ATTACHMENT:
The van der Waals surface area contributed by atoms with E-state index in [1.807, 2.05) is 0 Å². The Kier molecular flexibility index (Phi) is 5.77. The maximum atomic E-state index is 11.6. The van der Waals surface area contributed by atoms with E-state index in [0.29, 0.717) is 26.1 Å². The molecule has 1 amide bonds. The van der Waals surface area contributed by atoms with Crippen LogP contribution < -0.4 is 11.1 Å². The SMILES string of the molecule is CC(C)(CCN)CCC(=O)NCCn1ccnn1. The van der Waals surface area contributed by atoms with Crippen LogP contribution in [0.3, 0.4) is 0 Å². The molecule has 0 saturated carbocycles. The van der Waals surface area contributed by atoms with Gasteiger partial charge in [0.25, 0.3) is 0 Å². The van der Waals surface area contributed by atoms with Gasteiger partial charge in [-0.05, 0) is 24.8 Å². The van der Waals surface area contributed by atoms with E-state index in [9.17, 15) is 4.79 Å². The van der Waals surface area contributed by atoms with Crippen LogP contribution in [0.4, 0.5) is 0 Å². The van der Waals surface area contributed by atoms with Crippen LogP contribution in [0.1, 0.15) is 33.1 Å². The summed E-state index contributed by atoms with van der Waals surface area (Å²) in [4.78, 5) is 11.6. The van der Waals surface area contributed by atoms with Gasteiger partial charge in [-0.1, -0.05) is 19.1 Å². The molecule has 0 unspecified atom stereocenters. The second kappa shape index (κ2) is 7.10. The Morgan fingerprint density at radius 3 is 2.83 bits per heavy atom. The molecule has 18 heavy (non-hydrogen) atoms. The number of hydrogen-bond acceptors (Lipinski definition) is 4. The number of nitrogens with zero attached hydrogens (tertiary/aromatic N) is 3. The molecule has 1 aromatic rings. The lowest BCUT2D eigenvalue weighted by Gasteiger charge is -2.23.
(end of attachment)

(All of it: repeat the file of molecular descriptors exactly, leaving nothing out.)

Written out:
The van der Waals surface area contributed by atoms with E-state index in [1.807, 2.05) is 0 Å². The Kier molecular flexibility index (Phi) is 5.77. The maximum atomic E-state index is 11.6. The van der Waals surface area contributed by atoms with E-state index in [0.29, 0.717) is 26.1 Å². The molecule has 1 amide bonds. The van der Waals surface area contributed by atoms with Crippen LogP contribution < -0.4 is 11.1 Å². The SMILES string of the molecule is CC(C)(CCN)CCC(=O)NCCn1ccnn1. The van der Waals surface area contributed by atoms with Crippen LogP contribution in [0.3, 0.4) is 0 Å². The molecule has 0 saturated carbocycles. The van der Waals surface area contributed by atoms with Gasteiger partial charge in [0.25, 0.3) is 0 Å². The van der Waals surface area contributed by atoms with Gasteiger partial charge in [-0.05, 0) is 24.8 Å². The van der Waals surface area contributed by atoms with E-state index in [9.17, 15) is 4.79 Å². The van der Waals surface area contributed by atoms with Crippen LogP contribution in [0.4, 0.5) is 0 Å². The van der Waals surface area contributed by atoms with Crippen LogP contribution in [0.1, 0.15) is 33.1 Å². The summed E-state index contributed by atoms with van der Waals surface area (Å²) in [4.78, 5) is 11.6. The van der Waals surface area contributed by atoms with Gasteiger partial charge in [-0.1, -0.05) is 19.1 Å². The molecule has 0 unspecified atom stereocenters. The second kappa shape index (κ2) is 7.10. The Morgan fingerprint density at radius 3 is 2.83 bits per heavy atom. The molecule has 18 heavy (non-hydrogen) atoms. The number of hydrogen-bond acceptors (Lipinski definition) is 4. The number of nitrogens with zero attached hydrogens (tertiary/aromatic N) is 3. The molecule has 1 aromatic rings. The lowest BCUT2D eigenvalue weighted by Gasteiger charge is -2.23.